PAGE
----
WASHINGTON — A presidential commission recommended Wednesday that Radio Free Europe, the 40-year-old American propaganda operation that broadcasts to Eastern Europe, be phased out in the wake of the collapse of Soviet rule in the region.
The recommendation would require action by the Bush Administration. But the unanimous finding, extraordinary for the usually routine annual report by the U.S. Advisory Commission on Public Diplomacy, is expected to carry weight. And it instantly drew the indignant objection of the head of the independent board that oversees Radio Free Europe.
Radio Free Europe, founded in 1950 and originally financed by the CIA, is one of three radio services of the U.S. government. Its sister operation, Radio Liberty, broadcasts directly to the Soviet Union and is aimed particularly at Soviet ethnic minority nationalities.
The third service, the U.S. Information Agency's Voice of America, puts more emphasis on providing news of the United States and makes more of an attempt to appear an objective provider of all sides of an issue.
The commission report called for the continuation of Radio Liberty and Voice of America.
Malcolm S. Forbes Jr., chairman of the Board for International Broadcasting that now oversees Radio Free Europe and its sister operation, Radio Liberty, insisted that Radio Free Europe "enjoys several times the audience of Voice of America in Eastern and Central Europe."
He noted that Polish labor leader Lech Walesa and Czechoslovak President Vaclav Havel both have pleaded that the broadcasts continue.
Forbes criticized the commission's "too close relationship with USIA" and asked for an "independent, blue-ribbon presidential commission that would establish criteria for measuring the success of U.S.-sponsored international radio broadcasts."
In its report, the commission recommended that, "The United States should start planning now for the termination of Radio Free Europe's language services when their goals have been achieved and the transfer of assets as appropriate to the Voice of America.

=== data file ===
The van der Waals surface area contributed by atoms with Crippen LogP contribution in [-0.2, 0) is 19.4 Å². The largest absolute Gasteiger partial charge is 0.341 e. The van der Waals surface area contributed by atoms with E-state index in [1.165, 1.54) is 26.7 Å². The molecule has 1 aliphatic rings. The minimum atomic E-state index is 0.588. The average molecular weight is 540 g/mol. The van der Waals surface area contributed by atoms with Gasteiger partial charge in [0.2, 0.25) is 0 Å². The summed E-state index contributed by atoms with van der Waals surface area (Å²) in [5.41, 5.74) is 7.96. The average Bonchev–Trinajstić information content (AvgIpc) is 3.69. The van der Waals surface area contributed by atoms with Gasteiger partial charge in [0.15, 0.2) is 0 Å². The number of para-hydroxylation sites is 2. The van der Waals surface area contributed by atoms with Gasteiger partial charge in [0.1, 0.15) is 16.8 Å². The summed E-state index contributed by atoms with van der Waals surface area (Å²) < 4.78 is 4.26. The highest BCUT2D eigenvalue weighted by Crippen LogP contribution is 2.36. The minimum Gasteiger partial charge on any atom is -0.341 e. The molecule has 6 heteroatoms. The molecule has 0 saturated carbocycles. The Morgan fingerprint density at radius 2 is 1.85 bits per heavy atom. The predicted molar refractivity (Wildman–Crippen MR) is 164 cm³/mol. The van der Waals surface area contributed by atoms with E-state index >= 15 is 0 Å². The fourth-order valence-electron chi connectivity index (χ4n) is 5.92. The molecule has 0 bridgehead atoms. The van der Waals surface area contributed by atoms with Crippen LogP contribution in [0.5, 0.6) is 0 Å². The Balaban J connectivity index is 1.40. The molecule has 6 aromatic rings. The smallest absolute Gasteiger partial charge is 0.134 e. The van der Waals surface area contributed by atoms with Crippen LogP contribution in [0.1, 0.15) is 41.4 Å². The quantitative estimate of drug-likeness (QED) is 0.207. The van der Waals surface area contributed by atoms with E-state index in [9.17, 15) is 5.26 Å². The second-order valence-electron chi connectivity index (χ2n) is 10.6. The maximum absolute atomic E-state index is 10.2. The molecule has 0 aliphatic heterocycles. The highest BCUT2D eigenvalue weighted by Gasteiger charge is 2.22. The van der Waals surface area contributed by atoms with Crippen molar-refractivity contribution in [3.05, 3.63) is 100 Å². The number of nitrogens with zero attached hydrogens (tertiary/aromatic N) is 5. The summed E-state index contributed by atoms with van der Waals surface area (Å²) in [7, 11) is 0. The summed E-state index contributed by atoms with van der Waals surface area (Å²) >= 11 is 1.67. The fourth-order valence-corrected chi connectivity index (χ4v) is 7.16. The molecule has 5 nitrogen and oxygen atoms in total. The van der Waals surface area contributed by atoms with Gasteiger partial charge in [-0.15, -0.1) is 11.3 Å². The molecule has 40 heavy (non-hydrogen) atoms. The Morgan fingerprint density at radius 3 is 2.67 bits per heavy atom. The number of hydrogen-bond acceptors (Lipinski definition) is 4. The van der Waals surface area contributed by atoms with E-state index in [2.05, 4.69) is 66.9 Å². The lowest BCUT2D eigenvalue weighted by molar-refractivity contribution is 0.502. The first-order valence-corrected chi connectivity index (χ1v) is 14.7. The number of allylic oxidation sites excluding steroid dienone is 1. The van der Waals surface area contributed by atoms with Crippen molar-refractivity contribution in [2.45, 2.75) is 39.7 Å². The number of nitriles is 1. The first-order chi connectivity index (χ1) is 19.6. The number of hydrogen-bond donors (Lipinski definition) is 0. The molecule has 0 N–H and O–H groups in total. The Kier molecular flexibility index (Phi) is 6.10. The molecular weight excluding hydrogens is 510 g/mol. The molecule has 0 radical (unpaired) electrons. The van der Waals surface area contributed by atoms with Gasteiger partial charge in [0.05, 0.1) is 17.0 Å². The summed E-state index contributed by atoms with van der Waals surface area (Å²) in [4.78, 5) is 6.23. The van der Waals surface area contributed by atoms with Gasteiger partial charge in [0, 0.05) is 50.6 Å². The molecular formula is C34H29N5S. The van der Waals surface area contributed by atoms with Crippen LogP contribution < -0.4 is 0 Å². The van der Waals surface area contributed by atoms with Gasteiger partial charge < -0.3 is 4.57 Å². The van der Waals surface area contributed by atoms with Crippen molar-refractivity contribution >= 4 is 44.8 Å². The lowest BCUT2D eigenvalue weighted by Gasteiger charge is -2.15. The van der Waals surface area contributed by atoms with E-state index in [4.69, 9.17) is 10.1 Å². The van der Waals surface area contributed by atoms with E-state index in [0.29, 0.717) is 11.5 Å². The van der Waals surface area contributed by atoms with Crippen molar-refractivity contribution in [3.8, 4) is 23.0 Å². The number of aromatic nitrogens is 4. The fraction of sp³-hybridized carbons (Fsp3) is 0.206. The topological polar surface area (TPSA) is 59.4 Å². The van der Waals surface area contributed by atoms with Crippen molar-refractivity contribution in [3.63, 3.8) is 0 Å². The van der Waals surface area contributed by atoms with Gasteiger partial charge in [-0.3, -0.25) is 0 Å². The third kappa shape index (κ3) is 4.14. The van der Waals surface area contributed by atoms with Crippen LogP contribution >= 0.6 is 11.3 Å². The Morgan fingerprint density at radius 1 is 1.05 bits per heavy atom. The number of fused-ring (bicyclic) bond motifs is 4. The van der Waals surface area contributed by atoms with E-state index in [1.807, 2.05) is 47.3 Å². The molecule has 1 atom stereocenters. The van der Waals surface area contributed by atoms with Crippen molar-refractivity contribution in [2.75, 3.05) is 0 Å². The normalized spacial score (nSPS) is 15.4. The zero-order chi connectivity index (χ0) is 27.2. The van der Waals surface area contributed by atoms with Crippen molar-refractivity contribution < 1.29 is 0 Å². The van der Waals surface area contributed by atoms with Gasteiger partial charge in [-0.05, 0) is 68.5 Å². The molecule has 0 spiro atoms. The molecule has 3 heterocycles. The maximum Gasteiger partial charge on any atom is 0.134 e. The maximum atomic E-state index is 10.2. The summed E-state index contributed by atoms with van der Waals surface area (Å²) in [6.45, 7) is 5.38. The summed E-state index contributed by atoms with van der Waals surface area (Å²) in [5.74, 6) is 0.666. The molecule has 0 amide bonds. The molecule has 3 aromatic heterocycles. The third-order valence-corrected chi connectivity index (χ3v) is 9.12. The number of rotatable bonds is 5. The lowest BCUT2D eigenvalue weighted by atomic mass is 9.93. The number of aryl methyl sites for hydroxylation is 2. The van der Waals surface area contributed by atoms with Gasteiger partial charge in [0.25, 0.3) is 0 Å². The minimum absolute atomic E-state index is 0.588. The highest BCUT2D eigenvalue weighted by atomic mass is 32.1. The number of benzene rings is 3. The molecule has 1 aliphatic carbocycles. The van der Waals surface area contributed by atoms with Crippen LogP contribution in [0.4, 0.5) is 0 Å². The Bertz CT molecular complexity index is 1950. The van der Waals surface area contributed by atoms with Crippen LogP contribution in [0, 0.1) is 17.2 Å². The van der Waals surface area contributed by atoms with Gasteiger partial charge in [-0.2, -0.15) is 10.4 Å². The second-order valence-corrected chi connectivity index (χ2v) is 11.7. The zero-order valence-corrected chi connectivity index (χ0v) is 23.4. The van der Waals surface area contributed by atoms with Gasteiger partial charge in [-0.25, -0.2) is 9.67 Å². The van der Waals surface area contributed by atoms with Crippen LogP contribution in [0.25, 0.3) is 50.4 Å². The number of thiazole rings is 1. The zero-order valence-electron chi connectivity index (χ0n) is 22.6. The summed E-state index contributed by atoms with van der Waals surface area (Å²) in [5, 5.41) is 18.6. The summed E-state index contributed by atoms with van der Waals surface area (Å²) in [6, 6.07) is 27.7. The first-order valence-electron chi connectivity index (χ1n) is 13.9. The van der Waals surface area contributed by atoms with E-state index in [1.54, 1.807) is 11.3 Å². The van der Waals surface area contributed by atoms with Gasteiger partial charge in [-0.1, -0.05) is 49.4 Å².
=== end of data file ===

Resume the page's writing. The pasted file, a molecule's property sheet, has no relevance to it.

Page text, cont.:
"Unlike VOA, whose worldwide mission to broadcast news and information about the United States will continue, the goals of some surrogate broadcasting services will be achieved if democratic trends are sustained," it said.
But it emphasized the need for country-by-country evaluation of changes, saying that while Polish and Hungarian broadcasts can be cut, Radio Liberty's broadcasts in Russian and 11 Soviet minority languages should remain.
Commission Chairman Edwin Feulner Jr. said that the group is "depressed that the government seems to have no coherent policy to meet the new situation" in Eastern Europe.
Feulner, president of the Heritage Foundation, a conservative Washington think tank, suggested that a national council, similar to the National Council on Space, should be formed to coordinate government agencies dealing with information.
As broadcasting decreases, his panel's report said, more classic cultural exchange programs involving teachers, students and artists should be expanded to take their place, as well as increasing funding for libraries and educational programs.
"Public diplomacy is not, as some suggest, a creature of the Cold War, its work now accomplished," the report said. "The new governments . . . need what decades of totalitarian rule did not provide: nation-building skills, entrepreneurial know-how and a firm intellectual foundation in democratic values and human rights."